‘Water hammer’ refers to the banging noises which sometimes come from plumbing pipework, it's normally one or a series of banging noises coming from the pipework usually when a tap or valve is turned off.
It is usually caused in high pressure (i.e. mains pressure) water systems either when a tap is turned off quickly, or by fast-acting valves on appliances, which suddenly stop the water moving through the pipes and sets up a shock wave through the water which causes the pipes to vibrate and ‘shudder’.
‘Water hammer’ will be made worse by having worn valves and pipework inadequately supported.
Not only is the noise annoying, but it can lead to damage to joints, so ‘water hammer’ should be cured rather than tolerated.
Causes and cures of 'water hammer'
There are four probable areas to look at for the cause of ‘water hammer’, and a number of possible cures - the appropriate cure will depend upon the actual cause and the installation. If the ‘water hammer’ only started after some work was done on the plumbing system or a new appliance installed, start by looking at those areas; however, any change to a plumbing system may start ‘water hammer’ in another area.
Probable sources of ‘water hammer’
- Inadequately secured pipework – more likely to cause ‘water hammer’ after new work has been done; if ‘water hammer’ first occurs without new work having been done, check the other possible cures first.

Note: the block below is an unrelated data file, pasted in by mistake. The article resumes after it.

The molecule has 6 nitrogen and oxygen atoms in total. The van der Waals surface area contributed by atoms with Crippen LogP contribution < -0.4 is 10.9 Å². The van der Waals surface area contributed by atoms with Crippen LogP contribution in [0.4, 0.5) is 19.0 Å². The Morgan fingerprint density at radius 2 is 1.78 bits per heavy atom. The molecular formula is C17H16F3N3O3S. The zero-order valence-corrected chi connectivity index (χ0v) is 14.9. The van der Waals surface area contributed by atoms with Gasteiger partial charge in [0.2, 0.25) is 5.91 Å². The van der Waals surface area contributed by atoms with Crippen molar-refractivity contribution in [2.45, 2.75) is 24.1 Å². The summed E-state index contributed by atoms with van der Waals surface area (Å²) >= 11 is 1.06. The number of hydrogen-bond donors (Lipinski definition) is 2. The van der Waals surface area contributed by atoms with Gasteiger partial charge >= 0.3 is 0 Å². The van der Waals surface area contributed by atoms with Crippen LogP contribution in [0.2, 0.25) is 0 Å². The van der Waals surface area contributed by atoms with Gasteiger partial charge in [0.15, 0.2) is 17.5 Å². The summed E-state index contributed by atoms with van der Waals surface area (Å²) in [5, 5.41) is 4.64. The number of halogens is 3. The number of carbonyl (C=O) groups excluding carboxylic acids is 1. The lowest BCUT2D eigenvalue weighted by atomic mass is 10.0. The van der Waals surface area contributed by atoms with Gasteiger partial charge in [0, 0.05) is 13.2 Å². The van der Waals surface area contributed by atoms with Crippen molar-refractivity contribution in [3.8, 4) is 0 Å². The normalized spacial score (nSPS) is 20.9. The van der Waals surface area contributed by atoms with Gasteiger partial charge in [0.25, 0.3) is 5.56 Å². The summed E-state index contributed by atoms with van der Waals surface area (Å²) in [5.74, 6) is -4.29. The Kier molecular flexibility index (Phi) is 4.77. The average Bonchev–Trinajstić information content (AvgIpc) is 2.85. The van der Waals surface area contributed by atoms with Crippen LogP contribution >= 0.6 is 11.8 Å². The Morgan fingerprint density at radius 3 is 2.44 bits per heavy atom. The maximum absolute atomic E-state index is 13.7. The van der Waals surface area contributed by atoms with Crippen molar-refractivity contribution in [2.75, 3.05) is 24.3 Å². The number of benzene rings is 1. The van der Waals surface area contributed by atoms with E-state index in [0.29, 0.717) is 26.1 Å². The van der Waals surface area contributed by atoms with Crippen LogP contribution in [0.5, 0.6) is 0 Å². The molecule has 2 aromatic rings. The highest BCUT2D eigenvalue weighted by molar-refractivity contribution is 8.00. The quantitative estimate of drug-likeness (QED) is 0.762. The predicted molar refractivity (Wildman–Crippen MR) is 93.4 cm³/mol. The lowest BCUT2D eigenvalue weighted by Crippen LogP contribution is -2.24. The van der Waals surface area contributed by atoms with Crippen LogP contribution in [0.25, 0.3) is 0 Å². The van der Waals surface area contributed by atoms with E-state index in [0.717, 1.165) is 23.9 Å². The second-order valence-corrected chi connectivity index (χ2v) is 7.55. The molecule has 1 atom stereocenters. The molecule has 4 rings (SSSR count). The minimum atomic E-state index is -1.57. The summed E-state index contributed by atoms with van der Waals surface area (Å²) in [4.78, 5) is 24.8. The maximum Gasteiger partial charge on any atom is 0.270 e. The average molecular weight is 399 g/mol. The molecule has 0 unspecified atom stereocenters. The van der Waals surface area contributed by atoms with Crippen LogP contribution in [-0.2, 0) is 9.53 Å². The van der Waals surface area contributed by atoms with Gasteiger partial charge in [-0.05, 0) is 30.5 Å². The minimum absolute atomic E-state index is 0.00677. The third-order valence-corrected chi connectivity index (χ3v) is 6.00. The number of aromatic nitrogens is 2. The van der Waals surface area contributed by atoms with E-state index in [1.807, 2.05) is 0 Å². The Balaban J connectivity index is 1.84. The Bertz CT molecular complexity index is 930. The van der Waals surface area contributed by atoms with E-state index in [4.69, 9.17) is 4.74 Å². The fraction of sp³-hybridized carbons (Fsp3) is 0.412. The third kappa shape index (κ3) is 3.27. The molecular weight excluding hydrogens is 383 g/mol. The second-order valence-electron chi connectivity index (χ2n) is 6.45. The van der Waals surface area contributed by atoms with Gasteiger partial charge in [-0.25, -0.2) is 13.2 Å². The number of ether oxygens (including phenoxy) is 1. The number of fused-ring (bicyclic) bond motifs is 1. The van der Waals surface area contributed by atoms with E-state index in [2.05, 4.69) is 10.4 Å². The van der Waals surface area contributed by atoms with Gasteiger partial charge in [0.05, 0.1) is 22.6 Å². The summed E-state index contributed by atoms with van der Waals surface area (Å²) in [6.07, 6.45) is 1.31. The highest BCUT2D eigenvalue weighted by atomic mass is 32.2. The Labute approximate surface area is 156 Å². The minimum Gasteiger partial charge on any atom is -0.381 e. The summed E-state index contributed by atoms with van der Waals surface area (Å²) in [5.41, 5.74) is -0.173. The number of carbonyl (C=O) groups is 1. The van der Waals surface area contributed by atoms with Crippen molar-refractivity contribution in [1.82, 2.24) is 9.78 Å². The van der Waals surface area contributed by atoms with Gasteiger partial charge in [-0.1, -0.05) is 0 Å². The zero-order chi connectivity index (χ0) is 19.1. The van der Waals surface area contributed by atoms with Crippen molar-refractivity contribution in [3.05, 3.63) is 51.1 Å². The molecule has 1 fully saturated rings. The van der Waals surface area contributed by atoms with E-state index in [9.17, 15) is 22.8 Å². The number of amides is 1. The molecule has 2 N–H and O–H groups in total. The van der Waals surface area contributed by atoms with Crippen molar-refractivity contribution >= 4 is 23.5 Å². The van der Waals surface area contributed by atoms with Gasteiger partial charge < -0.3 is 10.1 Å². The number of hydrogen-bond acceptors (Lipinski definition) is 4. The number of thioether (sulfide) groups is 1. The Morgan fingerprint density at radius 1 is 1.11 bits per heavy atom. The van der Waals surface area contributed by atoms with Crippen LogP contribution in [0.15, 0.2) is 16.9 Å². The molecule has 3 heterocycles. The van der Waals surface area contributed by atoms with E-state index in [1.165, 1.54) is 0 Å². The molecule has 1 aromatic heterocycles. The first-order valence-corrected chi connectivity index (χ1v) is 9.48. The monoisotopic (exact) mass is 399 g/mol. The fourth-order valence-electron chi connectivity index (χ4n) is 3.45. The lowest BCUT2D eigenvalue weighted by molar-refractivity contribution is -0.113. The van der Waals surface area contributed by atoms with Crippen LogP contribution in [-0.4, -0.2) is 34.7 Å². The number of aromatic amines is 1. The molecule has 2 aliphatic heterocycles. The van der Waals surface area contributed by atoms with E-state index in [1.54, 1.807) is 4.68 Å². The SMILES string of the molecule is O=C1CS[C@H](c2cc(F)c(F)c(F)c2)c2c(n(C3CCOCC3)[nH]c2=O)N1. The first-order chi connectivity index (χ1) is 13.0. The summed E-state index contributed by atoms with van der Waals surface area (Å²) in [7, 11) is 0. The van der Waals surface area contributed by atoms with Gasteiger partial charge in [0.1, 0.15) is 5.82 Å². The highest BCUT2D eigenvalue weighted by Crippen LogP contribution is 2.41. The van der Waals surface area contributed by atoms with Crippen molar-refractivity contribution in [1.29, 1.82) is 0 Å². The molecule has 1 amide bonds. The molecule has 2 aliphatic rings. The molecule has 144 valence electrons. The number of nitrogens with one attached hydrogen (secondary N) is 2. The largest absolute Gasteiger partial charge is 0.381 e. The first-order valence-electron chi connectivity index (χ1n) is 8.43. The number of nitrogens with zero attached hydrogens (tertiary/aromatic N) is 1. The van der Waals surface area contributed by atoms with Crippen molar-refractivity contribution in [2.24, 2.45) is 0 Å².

- Ball and float valves.
- Washing machines and Dish washer.
- Worn stop valves.
Mains plumbing pipework needs to be adequately clipped to the surface it runs along, so check along the pipework that it is tightly secured at no greater spacing than every 2 metres.
Don’t forget the pipe runs under the floorboards and any boxed in pipework – in fact, these are possibly more likely to have been left inadequately secured than visible pipes, so you may want to look at these first despite the additional work involved in lifting floorboards etc. Ensure that pipework is clipped, secured and supported at regular intervals using pipe clips of the appropriate size.
Ball /float valves
‘Water hammer’ can result from ripples inside open water tanks where the water level is controlled by a ball/float valve – the ripples being caused by the inflow of water with the result that the valve float ‘bobs’ up and down thus repeatedly opening and closing the valve. This repeated opening and closing of the valve sets up shock waves which reverberate along the pipework causing the ‘water hammer' effect.
If the water tank is plastic, check that a metal reinforcing plate was fitted on the side of the tank when the float valve was installed (see illustration below) - this reduces the flexing of the tank.
Other than the above, ripples in the water will usually only cause problems if the ball/float valve is worn or if the valve has a low pressure valve nozzle fitted when the water supply is high pressure.